State v. Laney

Decision Date14 October 2003
Docket NumberNo. 22,748.,22,748.
Citation81 P.3d 591,134 N.M. 648
PartiesSTATE of New Mexico, Plaintiff-Appellee, v. James LANEY, Defendant-Appellant.
CourtCourt of Appeals of New Mexico

Patricia A. Madrid, Attorney General, James O. Bell, Assistant Attorney General, Santa Fe, NM, for Appellee.

John B. Bigelow, Chief Public Defender, Trace L. Rabern, Assistant Appellate Defender, Santa Fe, NM, for Appellant.

Certiorari Denied, No. 28,360, December 1, 2003.



{1} Defendant James Laney appeals his conviction for homicide by vehicle (reckless), great bodily injury by vehicle, leaving the scene of an accident (great bodily harm or death), and reckless driving. Defendant raises six issues for our review: (1) speedy trial violation, (2) improper testimony elicited by the State from its expert witness, (3) denial of his proposed jury instruction on "operating" a motor vehicle, (4) fundamental error in failing to declare a mistrial, (5) merger of his convictions for vehicular homicide and the lesser-included offense of reckless driving, and (6) cumulative error. As to the fifth issue, the State agrees that it was error to convict and sentence Defendant on the lesser-included offense of reckless driving, and therefore, we do not consider this issue on appeal. As to the remaining issues, we find no error and, hence, no cumulative error. We affirm and remand, directing the district court to enter an amended judgment and sentence vacating the reckless driving conviction. See State v. Pierce, 110 N.M. 76, 87, 792 P.2d 408, 419 (1990)

(holding that State may charge separately for the same offense, but the convictions for more than one of the offenses cannot stand). All other issues raised in Defendant's docketing statement are deemed abandoned. State v. Fish, 102 N.M. 775, 777, 701 P.2d 374, 376 (Ct.App. 1985) (noting issues listed in the docketing statement but not argued in the brief in chief are deemed abandoned).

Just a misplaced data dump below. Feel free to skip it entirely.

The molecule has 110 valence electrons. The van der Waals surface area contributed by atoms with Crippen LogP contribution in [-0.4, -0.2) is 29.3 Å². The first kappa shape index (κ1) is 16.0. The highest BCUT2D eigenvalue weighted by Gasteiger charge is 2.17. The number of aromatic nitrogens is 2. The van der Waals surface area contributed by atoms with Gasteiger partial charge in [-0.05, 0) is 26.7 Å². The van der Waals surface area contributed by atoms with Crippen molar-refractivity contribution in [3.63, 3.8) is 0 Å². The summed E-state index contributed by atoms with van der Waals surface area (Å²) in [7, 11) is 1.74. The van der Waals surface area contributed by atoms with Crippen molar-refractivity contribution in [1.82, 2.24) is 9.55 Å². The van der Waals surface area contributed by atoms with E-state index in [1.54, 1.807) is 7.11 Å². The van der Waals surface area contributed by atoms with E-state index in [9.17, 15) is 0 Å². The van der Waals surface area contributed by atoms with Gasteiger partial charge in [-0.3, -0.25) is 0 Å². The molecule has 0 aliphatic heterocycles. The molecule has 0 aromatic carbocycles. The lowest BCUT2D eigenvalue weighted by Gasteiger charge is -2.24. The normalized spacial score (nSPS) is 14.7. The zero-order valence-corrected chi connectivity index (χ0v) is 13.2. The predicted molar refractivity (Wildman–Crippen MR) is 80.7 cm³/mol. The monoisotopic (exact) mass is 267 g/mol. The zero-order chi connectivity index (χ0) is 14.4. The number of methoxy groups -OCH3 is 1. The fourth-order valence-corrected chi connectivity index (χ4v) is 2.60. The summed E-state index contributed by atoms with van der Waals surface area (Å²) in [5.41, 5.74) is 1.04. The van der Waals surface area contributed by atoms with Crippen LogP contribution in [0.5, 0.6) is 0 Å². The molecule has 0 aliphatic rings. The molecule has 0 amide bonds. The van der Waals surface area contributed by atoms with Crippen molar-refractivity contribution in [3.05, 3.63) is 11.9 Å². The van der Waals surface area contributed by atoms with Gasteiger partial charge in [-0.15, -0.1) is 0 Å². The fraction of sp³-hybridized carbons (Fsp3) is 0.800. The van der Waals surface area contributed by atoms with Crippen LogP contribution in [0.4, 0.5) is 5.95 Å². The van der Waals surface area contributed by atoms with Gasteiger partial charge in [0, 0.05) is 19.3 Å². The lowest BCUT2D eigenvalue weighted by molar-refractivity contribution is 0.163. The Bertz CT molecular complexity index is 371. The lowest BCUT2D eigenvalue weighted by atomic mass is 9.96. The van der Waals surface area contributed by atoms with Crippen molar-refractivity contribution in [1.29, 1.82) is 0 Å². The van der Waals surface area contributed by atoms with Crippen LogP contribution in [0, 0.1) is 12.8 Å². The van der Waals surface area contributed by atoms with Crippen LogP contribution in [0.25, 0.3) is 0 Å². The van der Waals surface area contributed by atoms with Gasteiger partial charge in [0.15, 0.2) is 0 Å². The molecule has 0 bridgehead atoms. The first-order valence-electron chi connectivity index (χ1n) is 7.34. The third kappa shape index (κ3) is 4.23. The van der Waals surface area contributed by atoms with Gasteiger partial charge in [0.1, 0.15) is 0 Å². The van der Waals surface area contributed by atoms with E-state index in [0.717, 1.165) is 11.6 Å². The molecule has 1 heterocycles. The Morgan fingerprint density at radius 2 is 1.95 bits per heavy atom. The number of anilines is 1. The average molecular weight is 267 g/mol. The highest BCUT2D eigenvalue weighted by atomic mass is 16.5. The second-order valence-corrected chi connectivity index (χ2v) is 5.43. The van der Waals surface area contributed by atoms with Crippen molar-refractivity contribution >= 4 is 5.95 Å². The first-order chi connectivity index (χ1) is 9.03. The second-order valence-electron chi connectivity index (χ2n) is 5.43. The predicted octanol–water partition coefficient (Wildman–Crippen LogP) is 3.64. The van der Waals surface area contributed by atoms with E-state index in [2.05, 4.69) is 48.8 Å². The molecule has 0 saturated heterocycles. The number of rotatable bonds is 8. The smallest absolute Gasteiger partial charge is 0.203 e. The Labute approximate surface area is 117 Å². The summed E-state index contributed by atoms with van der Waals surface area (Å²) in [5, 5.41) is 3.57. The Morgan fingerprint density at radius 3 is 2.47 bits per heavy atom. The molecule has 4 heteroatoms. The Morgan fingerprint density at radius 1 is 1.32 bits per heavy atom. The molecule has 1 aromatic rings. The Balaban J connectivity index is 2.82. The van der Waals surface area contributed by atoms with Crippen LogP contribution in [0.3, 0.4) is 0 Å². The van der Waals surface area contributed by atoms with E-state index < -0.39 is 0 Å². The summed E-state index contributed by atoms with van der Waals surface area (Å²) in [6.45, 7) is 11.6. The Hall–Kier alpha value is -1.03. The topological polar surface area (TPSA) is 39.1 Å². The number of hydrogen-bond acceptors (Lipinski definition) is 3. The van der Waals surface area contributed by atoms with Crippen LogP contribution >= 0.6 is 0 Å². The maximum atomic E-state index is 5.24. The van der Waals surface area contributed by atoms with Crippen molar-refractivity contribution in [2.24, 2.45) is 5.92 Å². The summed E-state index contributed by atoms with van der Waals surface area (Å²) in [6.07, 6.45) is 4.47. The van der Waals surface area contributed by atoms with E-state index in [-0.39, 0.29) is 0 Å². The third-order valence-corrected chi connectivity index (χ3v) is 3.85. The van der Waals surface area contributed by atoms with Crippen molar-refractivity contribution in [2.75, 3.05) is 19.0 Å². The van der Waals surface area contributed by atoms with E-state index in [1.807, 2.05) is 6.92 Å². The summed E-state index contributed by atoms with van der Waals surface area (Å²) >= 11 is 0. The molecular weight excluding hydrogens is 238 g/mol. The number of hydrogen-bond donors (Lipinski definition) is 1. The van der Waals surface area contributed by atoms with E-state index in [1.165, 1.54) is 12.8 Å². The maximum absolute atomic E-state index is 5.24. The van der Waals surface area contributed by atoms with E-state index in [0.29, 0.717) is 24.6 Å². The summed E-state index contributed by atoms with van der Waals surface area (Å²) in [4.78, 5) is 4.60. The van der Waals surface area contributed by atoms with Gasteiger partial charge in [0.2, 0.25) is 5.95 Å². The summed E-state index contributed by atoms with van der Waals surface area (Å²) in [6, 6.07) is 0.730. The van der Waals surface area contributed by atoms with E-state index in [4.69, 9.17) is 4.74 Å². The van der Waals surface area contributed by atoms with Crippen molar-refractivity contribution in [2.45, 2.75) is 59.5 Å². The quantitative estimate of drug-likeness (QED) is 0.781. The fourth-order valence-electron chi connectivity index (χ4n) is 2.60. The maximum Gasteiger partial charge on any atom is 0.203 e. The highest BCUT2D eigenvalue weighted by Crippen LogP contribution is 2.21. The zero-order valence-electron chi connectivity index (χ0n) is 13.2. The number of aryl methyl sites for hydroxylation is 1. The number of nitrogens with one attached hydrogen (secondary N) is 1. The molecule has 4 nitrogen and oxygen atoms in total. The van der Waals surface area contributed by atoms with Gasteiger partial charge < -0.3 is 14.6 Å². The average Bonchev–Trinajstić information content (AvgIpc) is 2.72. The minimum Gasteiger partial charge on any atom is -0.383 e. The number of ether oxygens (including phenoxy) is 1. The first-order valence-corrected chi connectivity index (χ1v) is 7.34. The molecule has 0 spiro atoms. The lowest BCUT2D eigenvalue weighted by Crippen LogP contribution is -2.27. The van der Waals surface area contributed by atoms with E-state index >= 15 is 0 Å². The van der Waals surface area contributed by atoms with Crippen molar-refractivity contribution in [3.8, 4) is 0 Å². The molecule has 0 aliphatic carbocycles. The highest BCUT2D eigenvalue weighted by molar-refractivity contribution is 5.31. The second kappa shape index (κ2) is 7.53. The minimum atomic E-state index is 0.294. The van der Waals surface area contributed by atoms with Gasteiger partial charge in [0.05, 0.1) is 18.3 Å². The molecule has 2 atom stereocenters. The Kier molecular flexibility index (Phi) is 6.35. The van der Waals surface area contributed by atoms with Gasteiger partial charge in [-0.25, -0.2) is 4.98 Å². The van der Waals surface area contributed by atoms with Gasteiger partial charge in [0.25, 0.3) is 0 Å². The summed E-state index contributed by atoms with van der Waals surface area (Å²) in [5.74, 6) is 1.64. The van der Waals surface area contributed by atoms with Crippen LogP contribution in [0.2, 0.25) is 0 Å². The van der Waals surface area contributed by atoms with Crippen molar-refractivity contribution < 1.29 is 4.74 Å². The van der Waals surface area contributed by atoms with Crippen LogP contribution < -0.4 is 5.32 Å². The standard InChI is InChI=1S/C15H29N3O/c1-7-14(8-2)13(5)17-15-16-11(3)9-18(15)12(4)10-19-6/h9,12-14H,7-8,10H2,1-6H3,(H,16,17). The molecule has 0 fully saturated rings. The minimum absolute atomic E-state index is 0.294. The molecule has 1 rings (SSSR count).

{2} On April 14, 2000, Defendant was involved in a fatal car accident. Defendant fled the scene on foot, but was apprehended and arrested eleven days later. An indictment was issued on May 9, 2000, charging Defendant with homicide by vehicle (reckless), great bodily injury by vehicle (reckless), leaving the scene of an accident (great bodily harm or death), receiving or transferring a stolen vehicle (possession), and reckless driving. After three continuances, two rule extensions, and several motions, the case was eventually tried before a jury on March 28, 2001, some eleven months after Defendant's arrest.

{3} Most of the facts elicited at trial are undisputed. Defendant was in a small Mazda sports car traveling eastbound on Academy Road in Albuquerque, New Mexico. The Mazda turned northbound onto Marcheta in front of an oncoming half-ton, Chevy pickup. The pickup, which was traveling westbound on Academy, "T-boned" the Mazda, instantly killing the right front passenger, Sean Roseberry. The passenger in the pickup was seriously injured. The driver of the pickup and Defendant sustained only minor injuries. Defendant stipulated that the Mazda's sudden turn in front of the pickup was one of the primary causes of the accident. The only disputed issue was the identity of the Mazda's driver.

{4} The defense maintained there were three men in the Mazda, while the State argued there were two, Defendant and Roseberry. Eyewitnesses, including the driver of the pickup, and two persons who stopped to render aid, observed one person fleeing the scene, although their descriptions varied somewhat. Only one witness, however, could identify Defendant as the man he saw leaving the scene. The defense argued that the pickup driver saw the driver of the Mazda crawl out of the car, whereas the man who was seen leaving the scene by the other witnesses was Defendant, who had been in the right rear seat.

{5} Both sides provided expert testimony to support their theory. A forensic pathologist and OMI supervisor, Dr. Gerri McLemore, testified for the State about Roseberry's extensive injuries. The State's expert in accident reconstruction and occupant kinetics, Parker Bell, opined that given the dynamics of the accident, a person seated in the right rear seat would most likely have sustained injuries similar to those sustained by Roseberry. Defendant's expert, Dr. Karen Greist, in contrast, testified that Defendant's injuries, consisting of a long rectangular bruise and abrasion running diagonally from his upper right shoulder to his lower left rib cage, were consistent with a seat belt injury. Two defense witnesses testified Defendant was coughing up blood and had bruising to his right arm and chest area after the accident.